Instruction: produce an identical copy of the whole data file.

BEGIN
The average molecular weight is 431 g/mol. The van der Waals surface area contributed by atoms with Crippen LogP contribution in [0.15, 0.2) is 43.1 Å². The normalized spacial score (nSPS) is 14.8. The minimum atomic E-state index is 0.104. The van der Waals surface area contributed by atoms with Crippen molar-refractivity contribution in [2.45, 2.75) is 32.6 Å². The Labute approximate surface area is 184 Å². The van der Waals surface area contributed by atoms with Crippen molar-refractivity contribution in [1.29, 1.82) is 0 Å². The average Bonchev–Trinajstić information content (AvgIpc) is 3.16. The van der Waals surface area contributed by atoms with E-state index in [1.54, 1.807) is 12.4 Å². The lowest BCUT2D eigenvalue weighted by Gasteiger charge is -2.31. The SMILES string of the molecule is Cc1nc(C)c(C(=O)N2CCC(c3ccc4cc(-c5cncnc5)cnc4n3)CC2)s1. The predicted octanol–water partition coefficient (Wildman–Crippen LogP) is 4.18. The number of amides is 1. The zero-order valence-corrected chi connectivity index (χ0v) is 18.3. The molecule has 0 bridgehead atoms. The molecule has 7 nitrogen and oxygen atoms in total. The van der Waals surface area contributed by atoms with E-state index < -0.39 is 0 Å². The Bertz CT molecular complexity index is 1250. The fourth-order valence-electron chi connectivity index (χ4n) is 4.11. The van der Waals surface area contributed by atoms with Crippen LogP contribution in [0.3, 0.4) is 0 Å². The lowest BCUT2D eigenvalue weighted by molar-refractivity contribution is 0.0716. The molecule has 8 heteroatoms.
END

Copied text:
The average molecular weight is 431 g/mol. The van der Waals surface area contributed by atoms with Crippen LogP contribution in [0.15, 0.2) is 43.1 Å². The normalized spacial score (nSPS) is 14.8. The minimum atomic E-state index is 0.104. The van der Waals surface area contributed by atoms with Crippen molar-refractivity contribution in [2.45, 2.75) is 32.6 Å². The Labute approximate surface area is 184 Å². The van der Waals surface area contributed by atoms with Crippen molar-refractivity contribution in [1.29, 1.82) is 0 Å². The average Bonchev–Trinajstić information content (AvgIpc) is 3.16. The van der Waals surface area contributed by atoms with E-state index in [1.54, 1.807) is 12.4 Å². The lowest BCUT2D eigenvalue weighted by Gasteiger charge is -2.31. The SMILES string of the molecule is Cc1nc(C)c(C(=O)N2CCC(c3ccc4cc(-c5cncnc5)cnc4n3)CC2)s1. The predicted octanol–water partition coefficient (Wildman–Crippen LogP) is 4.18. The number of amides is 1. The zero-order valence-corrected chi connectivity index (χ0v) is 18.3. The molecule has 0 bridgehead atoms. The molecule has 7 nitrogen and oxygen atoms in total. The van der Waals surface area contributed by atoms with E-state index < -0.39 is 0 Å². The Bertz CT molecular complexity index is 1250. The fourth-order valence-electron chi connectivity index (χ4n) is 4.11. The van der Waals surface area contributed by atoms with Crippen LogP contribution in [0.3, 0.4) is 0 Å². The lowest BCUT2D eigenvalue weighted by molar-refractivity contribution is 0.0716. The molecule has 8 heteroatoms.